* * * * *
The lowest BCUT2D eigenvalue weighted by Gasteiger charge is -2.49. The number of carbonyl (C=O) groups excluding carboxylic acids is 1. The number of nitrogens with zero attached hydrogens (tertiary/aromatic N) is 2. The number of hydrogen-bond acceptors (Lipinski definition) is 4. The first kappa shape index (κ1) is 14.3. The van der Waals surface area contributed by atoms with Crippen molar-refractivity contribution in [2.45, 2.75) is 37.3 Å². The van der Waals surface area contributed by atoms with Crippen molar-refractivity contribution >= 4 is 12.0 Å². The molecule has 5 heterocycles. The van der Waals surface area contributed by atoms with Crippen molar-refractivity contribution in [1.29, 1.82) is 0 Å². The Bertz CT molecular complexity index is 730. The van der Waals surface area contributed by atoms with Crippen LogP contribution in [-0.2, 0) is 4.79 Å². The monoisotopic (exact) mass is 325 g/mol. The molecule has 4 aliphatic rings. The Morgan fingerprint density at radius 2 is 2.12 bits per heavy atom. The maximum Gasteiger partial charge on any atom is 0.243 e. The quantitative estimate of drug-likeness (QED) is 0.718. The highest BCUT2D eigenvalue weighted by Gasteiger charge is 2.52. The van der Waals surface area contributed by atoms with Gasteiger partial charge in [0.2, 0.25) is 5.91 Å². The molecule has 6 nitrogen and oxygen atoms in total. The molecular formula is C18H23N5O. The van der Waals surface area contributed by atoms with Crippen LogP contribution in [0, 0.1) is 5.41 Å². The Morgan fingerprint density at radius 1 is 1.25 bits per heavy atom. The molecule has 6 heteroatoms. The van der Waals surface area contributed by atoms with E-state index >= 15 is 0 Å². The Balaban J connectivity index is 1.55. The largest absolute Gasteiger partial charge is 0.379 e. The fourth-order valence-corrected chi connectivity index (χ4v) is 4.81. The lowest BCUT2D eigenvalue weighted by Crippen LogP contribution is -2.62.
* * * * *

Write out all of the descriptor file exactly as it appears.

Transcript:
The lowest BCUT2D eigenvalue weighted by Gasteiger charge is -2.49. The number of carbonyl (C=O) groups excluding carboxylic acids is 1. The number of nitrogens with zero attached hydrogens (tertiary/aromatic N) is 2. The number of hydrogen-bond acceptors (Lipinski definition) is 4. The first kappa shape index (κ1) is 14.3. The van der Waals surface area contributed by atoms with Crippen molar-refractivity contribution in [2.45, 2.75) is 37.3 Å². The van der Waals surface area contributed by atoms with Crippen molar-refractivity contribution >= 4 is 12.0 Å². The molecule has 5 heterocycles. The van der Waals surface area contributed by atoms with Crippen molar-refractivity contribution in [1.29, 1.82) is 0 Å². The Bertz CT molecular complexity index is 730. The van der Waals surface area contributed by atoms with Crippen LogP contribution in [-0.2, 0) is 4.79 Å². The monoisotopic (exact) mass is 325 g/mol. The molecule has 4 aliphatic rings. The Morgan fingerprint density at radius 2 is 2.12 bits per heavy atom. The maximum Gasteiger partial charge on any atom is 0.243 e. The quantitative estimate of drug-likeness (QED) is 0.718. The highest BCUT2D eigenvalue weighted by Gasteiger charge is 2.52. The van der Waals surface area contributed by atoms with Gasteiger partial charge in [0.2, 0.25) is 5.91 Å². The molecule has 6 nitrogen and oxygen atoms in total. The molecular formula is C18H23N5O. The van der Waals surface area contributed by atoms with Crippen LogP contribution in [0, 0.1) is 5.41 Å². The Morgan fingerprint density at radius 1 is 1.25 bits per heavy atom. The molecule has 6 heteroatoms. The van der Waals surface area contributed by atoms with E-state index >= 15 is 0 Å². The Balaban J connectivity index is 1.55. The largest absolute Gasteiger partial charge is 0.379 e. The fourth-order valence-corrected chi connectivity index (χ4v) is 4.81. The lowest BCUT2D eigenvalue weighted by Crippen LogP contribution is -2.62.